Stating the Obvious: Ask Candidates for President about the Constitution
Now that America has two candidates for president from which to choose, I have a suggestion for how to judge their qualifications:
Ask them about the Constitution.
When the winner of the November election takes the Oath of Office, they will swear to preserve, protect and defend the Constitution of the United States. You’d think that document would be the center of attention when considering who’s qualified for the job. But how often are candidates asked about it?
Granted, I haven’t watched every debate and media interview, but I have a rough estimate for you:
Zero. Zip. Notta.
Here’s a question for Hillary and Donald. Name three rights protected by the Bill the Rights other than freedom of speech, freedom of religion, and freedom to own the biggest damn gun money can buy. Every candidate for national office should be asked that question, and they should be able to easily answer it.
Can they tell us about our right to a free press, to a fair trial, to protection from illegal search and seizure? Can they tell us about the Executive Branch’s constitutional role in a system designed to balance power with the Legislative and Judicial branches?
We really need answers to these questions, but they’re not being asked so we’ll never know unless the candidates volunteer their answers. But hey, that’s not sexy. We’d rather know why they named their cat Fluffy.
An eighth grade social studies teacher could come up with better questions to ask candidates for high office than the talking heads presently entrusted with that job. Hell, eighth grade social studies students could ask more relevant questions! If you interview someone for a job, you’d think that the primary questions would center around the nuts and bolts of doing the job.
Presently, we as a country are not following the Constitution, or are only following it when convenient. We’ve equated freedom of speech with freedom for billionaires to pour endless amounts of money into getting their pet politicians elected, and this is all right according to the Supreme Court. We’ve created exceptions to the right to a fair trial and expanded the definition of terrorist to include anyone who speaks out against the government and war and participates in non-violent protest. Government agents can search your home and seize your property without a trial or even pressing charges. You can be detained indefinitely and held in secret even inside of the United States.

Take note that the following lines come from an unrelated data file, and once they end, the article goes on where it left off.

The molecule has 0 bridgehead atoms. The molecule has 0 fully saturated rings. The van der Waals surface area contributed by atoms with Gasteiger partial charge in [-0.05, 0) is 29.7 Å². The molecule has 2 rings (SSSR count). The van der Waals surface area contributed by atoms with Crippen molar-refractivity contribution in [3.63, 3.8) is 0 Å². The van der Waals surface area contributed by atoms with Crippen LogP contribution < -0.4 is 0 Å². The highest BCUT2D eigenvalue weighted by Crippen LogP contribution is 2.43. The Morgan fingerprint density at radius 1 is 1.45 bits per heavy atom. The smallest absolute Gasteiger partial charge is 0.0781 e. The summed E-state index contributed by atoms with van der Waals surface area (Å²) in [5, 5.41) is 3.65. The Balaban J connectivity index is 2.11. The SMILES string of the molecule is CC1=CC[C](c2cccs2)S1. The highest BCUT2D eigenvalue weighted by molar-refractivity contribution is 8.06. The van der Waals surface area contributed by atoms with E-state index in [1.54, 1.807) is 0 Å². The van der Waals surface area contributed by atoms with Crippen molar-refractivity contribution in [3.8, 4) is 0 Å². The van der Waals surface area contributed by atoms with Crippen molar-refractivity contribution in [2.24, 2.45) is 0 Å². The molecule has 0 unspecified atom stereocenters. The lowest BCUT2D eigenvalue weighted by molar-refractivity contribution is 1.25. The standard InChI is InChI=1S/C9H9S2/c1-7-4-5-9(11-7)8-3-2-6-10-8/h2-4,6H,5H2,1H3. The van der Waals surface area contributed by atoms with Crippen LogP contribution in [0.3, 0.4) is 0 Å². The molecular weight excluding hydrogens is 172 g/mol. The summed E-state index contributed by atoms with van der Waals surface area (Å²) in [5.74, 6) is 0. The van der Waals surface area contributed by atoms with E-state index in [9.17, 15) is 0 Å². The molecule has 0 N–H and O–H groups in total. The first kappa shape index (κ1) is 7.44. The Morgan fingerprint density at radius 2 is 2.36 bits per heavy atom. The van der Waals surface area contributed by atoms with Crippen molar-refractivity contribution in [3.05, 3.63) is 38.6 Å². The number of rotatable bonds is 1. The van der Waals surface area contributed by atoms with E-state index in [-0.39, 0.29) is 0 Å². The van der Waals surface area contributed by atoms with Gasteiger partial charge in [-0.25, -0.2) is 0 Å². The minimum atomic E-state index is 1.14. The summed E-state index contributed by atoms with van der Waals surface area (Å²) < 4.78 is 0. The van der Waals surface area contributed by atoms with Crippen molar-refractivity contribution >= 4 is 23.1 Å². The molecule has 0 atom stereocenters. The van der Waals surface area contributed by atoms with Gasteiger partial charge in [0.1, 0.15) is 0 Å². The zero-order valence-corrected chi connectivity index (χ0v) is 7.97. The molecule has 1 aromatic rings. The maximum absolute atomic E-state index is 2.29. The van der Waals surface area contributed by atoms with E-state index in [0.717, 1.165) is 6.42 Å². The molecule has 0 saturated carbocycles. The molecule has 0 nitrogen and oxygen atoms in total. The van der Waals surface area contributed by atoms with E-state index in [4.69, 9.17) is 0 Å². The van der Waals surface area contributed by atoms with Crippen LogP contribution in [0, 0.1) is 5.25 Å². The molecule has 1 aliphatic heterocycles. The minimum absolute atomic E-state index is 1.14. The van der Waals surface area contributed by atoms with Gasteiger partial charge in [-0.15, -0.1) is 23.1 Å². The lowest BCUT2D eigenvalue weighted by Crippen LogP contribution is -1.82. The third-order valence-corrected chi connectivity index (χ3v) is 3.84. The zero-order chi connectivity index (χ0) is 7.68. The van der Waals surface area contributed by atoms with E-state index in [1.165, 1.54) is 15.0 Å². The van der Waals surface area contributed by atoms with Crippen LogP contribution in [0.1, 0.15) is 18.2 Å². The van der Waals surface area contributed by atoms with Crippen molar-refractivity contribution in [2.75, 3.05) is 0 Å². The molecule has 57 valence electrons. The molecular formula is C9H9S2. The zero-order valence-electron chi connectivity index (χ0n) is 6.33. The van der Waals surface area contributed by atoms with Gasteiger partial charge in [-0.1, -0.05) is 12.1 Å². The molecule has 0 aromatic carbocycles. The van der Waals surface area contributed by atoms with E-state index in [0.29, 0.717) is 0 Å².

And that only scratches the surface of ways our Constitution is being used as toilet paper. We’ve allowed our Congress to abdicate its responsibility to print the nation’s money, and instead a private banking cartel known as the Federal Reserve does that job. The president does not have to seek Congressional approval before attacking another country on their soil. Treaties with other countries can be worked out in secret and passed through Congress without debate or even attention. These are all violations of the word and/or spirit of the Constitution.
If we’re not going to follow the Constitution, why bother having one?
So please, tell our media to ask these questions. Insist that candidates running for high office—including for Congress and governor—actually know and understand the rights they swear to defend and the powers they’re granted by the people as our representatives. Otherwise, we might as well just turn running for president into the Miss America Pageant.
At least in that contest the contestants are asked questions relevant to the job they seek.